We all have protein caps on the ends of our dna strands. Throughout our lives, each and every time the dna strand is duplicated to make a new cell, that protein cap degenerates. This degeneration is very closely connected to aging. It is thought that if we could figure out a way to regenerate the protein caps, we could effectively, be immortal. Barring any traumatic injury of course.

When an organism is cloned, the parent dna has already been "aged", meaning it's already been depleted by however long the donor parent has been alive. This was the problem with Dolly the sheep. Her "mother" was already four years old when she was cloned, so Dolly was effectively four years old when she was born. I mean, she was an infant, but as a young adult she had all the issues a four year old ewe could be expected to have because the dna caps had already been depleted by four years worth of replications, and she had about 4 years taken off her life expectancy.

This could be an issue with cloning working animals, as by the time they have proven themselves to be worthy of cloning, they are already several years old.

My other concern would be our gene pool for working dogs. If the majority of our working dogs were clones, what would happen to our lines of working dogs?
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  #36  
Old 08-07-2008, 02:51 AM
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I honestly much prefer the surprise of breeding
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  #37  
Old 08-07-2008, 06:12 AM
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Quote:
Originally Posted by Romy View Post
There is a big disadvantage to cloning, cost aside.

We all have protein caps on the ends of our dna strands. Throughout our lives, each and every time the dna strand is duplicated to make a new cell, that protein cap degenerates. This degeneration is very closely connected to aging. It is thought that if we could figure out a way to regenerate the protein caps, we could effectively, be immortal. Barring any traumatic injury of course.

When an organism is cloned, the parent dna has already been "aged", meaning it's already been depleted by however long the donor parent has been alive. This was the problem with Dolly the sheep. Her "mother" was already four years old when she was cloned, so Dolly was effectively four years old when she was born. I mean, she was an infant, but as a young adult she had all the issues a four year old ewe could be expected to have because the dna caps had already been depleted by four years worth of replications, and she had about 4 years taken off her life expectancy.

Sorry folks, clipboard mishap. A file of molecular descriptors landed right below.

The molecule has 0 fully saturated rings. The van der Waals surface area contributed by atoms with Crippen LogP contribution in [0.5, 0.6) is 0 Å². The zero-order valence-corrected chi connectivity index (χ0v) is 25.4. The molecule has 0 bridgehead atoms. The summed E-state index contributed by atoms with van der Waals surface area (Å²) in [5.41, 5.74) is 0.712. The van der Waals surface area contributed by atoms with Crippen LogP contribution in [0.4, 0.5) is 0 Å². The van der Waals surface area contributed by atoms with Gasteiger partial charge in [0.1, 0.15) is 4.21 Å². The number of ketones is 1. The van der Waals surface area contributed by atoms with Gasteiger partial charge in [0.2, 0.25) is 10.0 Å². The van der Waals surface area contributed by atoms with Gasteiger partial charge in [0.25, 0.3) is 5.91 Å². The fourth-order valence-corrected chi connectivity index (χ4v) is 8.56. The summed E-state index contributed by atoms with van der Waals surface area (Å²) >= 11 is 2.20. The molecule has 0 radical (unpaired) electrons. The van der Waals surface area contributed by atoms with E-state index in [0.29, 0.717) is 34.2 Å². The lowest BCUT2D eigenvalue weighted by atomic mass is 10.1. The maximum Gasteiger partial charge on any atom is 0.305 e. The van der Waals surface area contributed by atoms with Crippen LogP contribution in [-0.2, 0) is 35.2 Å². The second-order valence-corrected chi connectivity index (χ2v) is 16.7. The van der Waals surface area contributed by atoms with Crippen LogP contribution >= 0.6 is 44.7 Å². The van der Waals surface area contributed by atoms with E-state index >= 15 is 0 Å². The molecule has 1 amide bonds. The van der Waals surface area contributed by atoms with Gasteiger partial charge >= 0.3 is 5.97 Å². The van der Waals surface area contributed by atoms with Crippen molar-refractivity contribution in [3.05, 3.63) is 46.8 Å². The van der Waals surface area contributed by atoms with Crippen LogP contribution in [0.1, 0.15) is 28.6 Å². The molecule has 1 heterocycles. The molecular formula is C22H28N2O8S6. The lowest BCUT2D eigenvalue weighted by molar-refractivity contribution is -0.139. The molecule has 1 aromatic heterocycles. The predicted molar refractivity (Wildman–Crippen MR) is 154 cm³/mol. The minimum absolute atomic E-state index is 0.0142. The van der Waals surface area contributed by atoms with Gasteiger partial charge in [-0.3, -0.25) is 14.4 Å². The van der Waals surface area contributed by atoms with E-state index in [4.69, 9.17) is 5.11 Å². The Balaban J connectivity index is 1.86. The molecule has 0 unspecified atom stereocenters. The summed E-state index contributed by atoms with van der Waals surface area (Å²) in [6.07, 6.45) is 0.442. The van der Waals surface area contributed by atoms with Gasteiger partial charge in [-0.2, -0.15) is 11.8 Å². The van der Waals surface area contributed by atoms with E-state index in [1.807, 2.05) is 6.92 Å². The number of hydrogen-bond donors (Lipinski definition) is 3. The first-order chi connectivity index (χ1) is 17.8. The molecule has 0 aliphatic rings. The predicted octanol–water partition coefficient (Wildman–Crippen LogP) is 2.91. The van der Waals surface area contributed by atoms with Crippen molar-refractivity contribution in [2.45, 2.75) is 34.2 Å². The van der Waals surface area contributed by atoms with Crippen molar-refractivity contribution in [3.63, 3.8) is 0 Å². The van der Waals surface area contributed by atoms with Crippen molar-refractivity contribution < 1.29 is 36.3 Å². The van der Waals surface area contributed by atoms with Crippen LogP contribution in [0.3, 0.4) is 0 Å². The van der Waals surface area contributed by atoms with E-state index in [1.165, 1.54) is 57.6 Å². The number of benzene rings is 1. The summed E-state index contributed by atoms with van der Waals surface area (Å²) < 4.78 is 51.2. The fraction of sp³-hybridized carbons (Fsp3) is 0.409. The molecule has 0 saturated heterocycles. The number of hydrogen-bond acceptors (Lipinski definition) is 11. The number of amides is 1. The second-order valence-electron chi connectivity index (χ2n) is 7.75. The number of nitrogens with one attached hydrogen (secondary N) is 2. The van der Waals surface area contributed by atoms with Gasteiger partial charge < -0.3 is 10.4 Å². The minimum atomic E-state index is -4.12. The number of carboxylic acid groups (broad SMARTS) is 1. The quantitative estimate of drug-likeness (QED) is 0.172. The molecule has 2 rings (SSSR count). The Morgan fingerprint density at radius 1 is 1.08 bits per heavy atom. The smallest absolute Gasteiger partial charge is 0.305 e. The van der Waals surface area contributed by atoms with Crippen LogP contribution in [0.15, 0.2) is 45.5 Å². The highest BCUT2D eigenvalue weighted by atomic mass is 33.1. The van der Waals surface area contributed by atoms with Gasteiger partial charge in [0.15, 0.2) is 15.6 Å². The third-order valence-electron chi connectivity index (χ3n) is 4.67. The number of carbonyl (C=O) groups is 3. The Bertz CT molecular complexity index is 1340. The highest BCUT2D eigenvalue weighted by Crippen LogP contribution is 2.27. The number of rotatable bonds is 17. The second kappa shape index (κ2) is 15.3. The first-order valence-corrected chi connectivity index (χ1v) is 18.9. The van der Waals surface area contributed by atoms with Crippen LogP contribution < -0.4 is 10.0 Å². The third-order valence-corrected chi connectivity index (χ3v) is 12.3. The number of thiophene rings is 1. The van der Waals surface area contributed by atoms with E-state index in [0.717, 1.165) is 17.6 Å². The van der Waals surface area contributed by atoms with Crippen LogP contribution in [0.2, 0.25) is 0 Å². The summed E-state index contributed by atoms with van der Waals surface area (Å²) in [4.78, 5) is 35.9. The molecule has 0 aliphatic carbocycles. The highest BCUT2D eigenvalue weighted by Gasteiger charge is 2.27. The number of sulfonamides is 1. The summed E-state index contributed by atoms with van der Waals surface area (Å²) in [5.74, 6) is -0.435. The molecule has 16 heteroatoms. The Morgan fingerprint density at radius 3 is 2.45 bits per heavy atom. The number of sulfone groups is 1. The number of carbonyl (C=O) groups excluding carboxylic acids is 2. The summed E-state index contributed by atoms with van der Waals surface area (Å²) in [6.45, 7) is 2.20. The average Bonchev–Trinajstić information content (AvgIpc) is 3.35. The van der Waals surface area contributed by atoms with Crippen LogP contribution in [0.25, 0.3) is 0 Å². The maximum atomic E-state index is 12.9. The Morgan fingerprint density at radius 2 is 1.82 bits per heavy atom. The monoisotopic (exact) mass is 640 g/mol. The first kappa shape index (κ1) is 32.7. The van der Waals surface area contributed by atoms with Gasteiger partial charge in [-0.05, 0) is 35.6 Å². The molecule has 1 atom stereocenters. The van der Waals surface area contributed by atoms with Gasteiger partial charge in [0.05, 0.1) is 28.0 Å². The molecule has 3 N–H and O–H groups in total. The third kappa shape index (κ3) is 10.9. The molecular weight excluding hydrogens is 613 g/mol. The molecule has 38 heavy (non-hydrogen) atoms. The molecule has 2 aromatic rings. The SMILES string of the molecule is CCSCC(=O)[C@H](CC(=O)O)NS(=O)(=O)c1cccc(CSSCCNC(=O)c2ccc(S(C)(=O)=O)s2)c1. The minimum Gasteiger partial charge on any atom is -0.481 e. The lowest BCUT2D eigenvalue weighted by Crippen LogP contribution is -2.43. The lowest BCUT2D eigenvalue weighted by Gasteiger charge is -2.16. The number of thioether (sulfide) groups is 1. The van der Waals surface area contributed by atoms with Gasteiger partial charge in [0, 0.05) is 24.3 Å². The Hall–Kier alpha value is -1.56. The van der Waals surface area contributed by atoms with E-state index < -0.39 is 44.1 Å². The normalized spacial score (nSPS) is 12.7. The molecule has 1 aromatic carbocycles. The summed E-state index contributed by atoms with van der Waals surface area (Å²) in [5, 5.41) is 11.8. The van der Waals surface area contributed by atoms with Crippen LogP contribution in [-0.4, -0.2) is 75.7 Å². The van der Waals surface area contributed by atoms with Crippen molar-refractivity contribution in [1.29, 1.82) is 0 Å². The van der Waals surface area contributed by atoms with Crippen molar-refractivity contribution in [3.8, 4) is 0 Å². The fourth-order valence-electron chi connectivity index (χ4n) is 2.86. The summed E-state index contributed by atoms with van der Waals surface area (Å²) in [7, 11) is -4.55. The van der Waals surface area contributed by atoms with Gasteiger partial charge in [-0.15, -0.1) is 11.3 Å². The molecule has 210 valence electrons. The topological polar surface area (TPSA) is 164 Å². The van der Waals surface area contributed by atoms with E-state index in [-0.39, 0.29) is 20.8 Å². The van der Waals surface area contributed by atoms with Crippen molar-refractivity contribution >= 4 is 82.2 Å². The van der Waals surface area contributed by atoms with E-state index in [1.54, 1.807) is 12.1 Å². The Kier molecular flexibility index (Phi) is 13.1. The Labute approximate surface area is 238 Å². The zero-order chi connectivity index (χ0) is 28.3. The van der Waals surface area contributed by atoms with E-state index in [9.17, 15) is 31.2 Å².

This could be an issue with cloning working animals, as by the time they have proven themselves to be worthy of cloning, they are already several years old.

My other concern would be our gene pool for working dogs. If the majority of our working dogs were clones, what would happen to our lines of working dogs?

LOL I read this thread to make the comment about telomeres and aging. And how if you clone a 6 year old dog, the pups start out with 6 year old DNA and 6 years of degraded telomeres. Go you for beating me too it ! (yes there are other parts to aging-but telomeres are a big part of it)

The only time I agree with cloning is for extenuating circumstances to reintroduce exceptional bloodlines. Ei Scamper was the worlds top barrel racing horse...10 times! But he was gelded before anyone knew his extreme talent. They cloned him (and no his markings are not the same) to breed http://nbcsports.msnbc.com/id/15738839/. His telomeres might be prematurely shortened, but his sperm cells are just fine. People are now cloning racehorses. Its cheaper to clone in some cases than breed!
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  #38  
Old 08-07-2008, 09:55 AM
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Thanks again for the info! I guess we'd better be taking DNA sample when our future super stars are babies
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  #39  
Old 08-07-2008, 10:09 AM
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No matter how much I love Bronki and Mary would i do such a thing. NOt when so many are being put down, no matter what the lines, for any reason. I would not know Victor, i would not know Pepper. I don't think it is right at all, it sickens me.
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  #40  
Old 08-07-2008, 07:30 PM
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As long as she is taking responsibility for the puppies' welfare, I don't see it that way. A byb breeder typically does it to turn a profit. And this..well...it's kind of the opposite.

She does plan to keep three, and donate the other two to service dog orgs. I can't imagine that she would dump the those two at the pound or leave them in the woods to fend for themselves if they don't pan out as service dog prospects.

Wouldn't that be the same as the BYBer who breeds her chihuahua and keep the two puppies (if there are only two) because "she wants a dog just like Maizy", though? Not all BYBs sell dogs, some just breed "to show the children the miracle of birth" or for whatever reason and give puppies to their relatives.

On a completely different note, here is a picture of one of the surrogate mothers. She looks too thin to me . . .

http://rnl.co.kr/eng/pr/images/engnews_20080805.jpg